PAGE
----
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M.S. Architecture and Urban Design

Overview
The Urban Design Program is a three-semester degree in the multidisciplinary study of cities, regions, infrastructures, and ecosystems. The program focuses on the city as an agent of resilient change and on the role of design in redefining the twenty-first century urban landscape, advancing new paradigms of research, practice, and pedagogy to meet the challenges of climate change, rapid urbanization, and social inequality. Students and faculty in the MSAUD program are united in their attempt to integrate and underscore the essential links between public space, social justice, and ecological systems. The program asks the venerable and necessarily shifting question: what is “the good city?”—reframing the city not as a fixed, delimited territory but as a gradient of varied landscapes supported by networks of food, energy, resources, culture, transportation, and capital.
The program encourages students to critically confront planetary urbanization via applied and on-site research that advances the idea of urban design as an inclusive, activist, tools-based project for specific sites and communities and as a critical project examining urban form, knowledge, and research processes. A sign of the program’s success is its strong, catalytic alumni working globally and across disciplines, institutions, and communities to help create robust and equitable places to live.
Curriculum
The Urban Design program’s curriculum balances the need for shared and specialized knowledge with individual student research interests. The core of the program is the three-semester sequence of studios. The Summer Studio I is foundational and addresses the experimental, representational, and constructive aspects of urban design as a process. The studio frames the Five Boroughs of New York City as a learning lab, examining biophysical infrastructures, conflicting public and private interests, and ongoing socio-spatial change. The Fall Studio II expands its scope to consider the city-region, examining large scale interdependencies and interactions. Studio research addresses the particular conditions of American city-regions (currently, the Hudson Valley) in which shifting ecological, topographical, infrastructural, demographic, and social conditions call for new strategies for systemic action. The final Spring Studio III takes on problems of global urbanization, extending previous work on variously-scaled physical and social infrastructures, programmatic interventions, and community partnerships. The studio typically travels to two cities, working in close cooperation with local partners and organizations.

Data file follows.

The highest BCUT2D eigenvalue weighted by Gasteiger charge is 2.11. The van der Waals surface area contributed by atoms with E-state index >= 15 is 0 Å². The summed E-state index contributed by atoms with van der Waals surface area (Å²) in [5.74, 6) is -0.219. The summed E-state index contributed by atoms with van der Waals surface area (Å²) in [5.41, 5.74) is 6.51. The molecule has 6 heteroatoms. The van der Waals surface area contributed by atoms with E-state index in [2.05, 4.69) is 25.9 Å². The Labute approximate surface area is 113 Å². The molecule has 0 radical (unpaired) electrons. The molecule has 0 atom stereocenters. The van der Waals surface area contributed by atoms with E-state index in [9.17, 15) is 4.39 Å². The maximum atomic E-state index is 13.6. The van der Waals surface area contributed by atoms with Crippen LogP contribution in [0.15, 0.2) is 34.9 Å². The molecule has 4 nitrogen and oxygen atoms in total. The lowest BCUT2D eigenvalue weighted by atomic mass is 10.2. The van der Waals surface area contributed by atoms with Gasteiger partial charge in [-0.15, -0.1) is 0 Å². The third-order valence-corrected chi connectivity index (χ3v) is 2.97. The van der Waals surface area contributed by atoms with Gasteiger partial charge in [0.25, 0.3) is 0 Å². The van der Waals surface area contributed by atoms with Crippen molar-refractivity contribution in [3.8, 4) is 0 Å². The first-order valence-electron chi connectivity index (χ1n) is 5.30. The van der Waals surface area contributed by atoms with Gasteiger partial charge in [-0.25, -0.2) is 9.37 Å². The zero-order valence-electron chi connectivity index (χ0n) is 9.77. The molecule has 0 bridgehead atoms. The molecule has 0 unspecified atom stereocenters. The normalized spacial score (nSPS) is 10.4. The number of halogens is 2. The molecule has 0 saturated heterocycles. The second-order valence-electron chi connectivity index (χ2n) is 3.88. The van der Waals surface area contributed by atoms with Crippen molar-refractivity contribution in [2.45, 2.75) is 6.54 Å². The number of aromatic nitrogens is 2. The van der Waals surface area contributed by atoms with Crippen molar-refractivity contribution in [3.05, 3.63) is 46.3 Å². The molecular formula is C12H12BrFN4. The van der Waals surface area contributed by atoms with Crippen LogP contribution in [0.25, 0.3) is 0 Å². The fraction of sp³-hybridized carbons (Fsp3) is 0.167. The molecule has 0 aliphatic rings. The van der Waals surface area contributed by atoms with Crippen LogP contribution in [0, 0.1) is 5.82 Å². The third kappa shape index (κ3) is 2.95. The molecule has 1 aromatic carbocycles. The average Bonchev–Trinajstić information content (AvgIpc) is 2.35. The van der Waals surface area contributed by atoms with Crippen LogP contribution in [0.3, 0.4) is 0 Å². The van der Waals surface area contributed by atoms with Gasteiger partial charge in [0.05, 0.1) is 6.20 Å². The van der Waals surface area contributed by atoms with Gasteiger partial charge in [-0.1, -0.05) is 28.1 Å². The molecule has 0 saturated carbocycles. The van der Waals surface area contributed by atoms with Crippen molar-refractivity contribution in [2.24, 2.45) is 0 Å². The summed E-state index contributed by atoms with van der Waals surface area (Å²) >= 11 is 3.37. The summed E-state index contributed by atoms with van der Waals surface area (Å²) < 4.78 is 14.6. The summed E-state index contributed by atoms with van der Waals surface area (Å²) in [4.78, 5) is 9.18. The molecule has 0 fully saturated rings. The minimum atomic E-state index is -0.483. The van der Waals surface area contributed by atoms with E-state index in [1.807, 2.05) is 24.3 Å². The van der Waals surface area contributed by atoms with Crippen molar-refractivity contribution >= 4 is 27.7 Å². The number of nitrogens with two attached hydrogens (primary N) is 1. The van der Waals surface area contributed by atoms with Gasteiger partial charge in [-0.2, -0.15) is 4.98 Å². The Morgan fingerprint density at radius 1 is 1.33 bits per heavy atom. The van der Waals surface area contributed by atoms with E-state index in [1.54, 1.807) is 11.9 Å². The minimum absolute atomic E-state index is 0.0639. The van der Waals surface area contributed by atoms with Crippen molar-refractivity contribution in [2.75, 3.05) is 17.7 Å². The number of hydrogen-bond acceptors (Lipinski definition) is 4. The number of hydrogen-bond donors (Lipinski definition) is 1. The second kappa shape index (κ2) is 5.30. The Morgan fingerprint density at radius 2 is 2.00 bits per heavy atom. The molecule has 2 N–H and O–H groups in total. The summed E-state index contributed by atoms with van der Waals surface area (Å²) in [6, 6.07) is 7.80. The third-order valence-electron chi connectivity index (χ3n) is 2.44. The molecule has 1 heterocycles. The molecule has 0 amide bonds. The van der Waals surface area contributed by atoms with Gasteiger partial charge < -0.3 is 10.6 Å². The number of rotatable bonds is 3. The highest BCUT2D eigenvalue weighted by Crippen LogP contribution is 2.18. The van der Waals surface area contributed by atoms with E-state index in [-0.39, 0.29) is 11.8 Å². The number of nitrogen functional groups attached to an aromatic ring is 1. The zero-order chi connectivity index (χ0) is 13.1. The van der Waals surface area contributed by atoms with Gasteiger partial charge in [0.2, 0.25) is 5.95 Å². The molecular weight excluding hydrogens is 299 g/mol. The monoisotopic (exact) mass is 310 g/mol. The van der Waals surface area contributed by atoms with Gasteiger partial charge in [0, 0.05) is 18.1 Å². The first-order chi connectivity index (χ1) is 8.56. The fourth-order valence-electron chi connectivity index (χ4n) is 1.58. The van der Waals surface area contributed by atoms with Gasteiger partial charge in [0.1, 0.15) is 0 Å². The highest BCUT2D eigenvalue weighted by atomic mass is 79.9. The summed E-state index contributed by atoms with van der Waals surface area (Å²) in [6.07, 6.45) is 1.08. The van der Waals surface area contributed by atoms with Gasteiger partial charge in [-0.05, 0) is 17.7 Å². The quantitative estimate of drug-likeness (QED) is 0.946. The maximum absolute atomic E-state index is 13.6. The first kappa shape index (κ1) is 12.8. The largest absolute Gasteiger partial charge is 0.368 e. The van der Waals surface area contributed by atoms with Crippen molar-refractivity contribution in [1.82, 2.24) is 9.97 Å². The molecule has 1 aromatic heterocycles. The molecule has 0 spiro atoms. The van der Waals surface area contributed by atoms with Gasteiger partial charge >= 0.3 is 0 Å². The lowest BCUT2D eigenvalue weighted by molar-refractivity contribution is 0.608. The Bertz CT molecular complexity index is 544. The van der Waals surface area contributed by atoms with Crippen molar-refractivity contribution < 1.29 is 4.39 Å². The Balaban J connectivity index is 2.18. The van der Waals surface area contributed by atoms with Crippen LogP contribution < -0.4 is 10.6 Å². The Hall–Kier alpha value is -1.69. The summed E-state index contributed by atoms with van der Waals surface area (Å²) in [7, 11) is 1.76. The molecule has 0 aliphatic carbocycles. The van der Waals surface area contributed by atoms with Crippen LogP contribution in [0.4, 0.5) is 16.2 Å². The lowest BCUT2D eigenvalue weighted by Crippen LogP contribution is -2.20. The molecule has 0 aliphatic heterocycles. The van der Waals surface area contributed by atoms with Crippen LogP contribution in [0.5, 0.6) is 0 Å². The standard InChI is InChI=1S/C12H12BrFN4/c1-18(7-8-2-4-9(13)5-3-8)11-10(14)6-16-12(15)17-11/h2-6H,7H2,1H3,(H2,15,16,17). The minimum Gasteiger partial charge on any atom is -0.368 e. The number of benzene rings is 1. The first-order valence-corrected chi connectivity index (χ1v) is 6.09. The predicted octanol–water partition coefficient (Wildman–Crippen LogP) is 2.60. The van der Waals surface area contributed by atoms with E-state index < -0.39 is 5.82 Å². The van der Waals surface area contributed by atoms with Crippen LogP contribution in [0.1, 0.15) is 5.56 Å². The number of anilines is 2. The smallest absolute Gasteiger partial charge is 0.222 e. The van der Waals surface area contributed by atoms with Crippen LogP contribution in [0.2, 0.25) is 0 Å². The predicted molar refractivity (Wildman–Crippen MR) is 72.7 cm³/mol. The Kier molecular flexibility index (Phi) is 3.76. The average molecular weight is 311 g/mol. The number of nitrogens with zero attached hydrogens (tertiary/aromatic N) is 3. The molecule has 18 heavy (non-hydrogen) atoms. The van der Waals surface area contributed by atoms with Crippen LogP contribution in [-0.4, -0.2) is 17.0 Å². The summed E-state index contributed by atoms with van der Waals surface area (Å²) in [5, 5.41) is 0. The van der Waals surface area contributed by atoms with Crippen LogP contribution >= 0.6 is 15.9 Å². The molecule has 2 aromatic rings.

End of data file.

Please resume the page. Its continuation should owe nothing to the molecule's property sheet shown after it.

Studios

The studio sequence runs adjacent to a number of required and elective courses that develop skills in spatial analysis, critical thinking, research methods, and visualization techniques—and that enable students to rigorously propose urban change in any number of capacities. Elective courses, encouraged at GSAPP and other schools at the university, address the specific and varied problems, facets, and processes of urbanization—from human rights to agricultural policy to systems of finance. Throughout the interwoven studio-seminars sequence, projects emphasize a multi-scalar approach to site and program, embracing local, regional, and global scales and advancing the role of the urban designer as a thoughtful practitioner entangled with a diverse set of actors and existing conditions, and crucial to the implementation of imagined futures.

Studio I

The Summer semester consists of four courses that operate intellectually and methodologically as an integrated curriculum focusing on the New York metropolitan region. All work is based on the coordinated learning of concepts, working methods, historical precedents, research protocols, and representational strategies. Faculty and associates overlap, courses and subjects mix, and design agendas are tested in various settings. This teaching model demonstrates how Urban design can weave together varied tasks of storytelling, community engagement, site survey and interpretation, filmmaking, digital visualization, mapping, and 3D modeling, all of which enable students to create urban knowledge and to iterate, represent and communicate design ideas.

Studio II

The Fall Studio II expands in scope to consider the city-region, examining large scale interdependencies and interactions. Studio research addresses the particular conditions of American city-regions (currently, the Hudson Valley) in which shifting ecological, topographical, infrastructural, demographic and social conditions call for new strategies for systemic action.

Studio III

The final Spring Studio III takes on problems of global urbanization, extending previous work on variously-scaled physical and social infrastructures, programmatic interventions and community partnerships. The studio typically travels to two cities, working in close cooperation with local partners and organizations.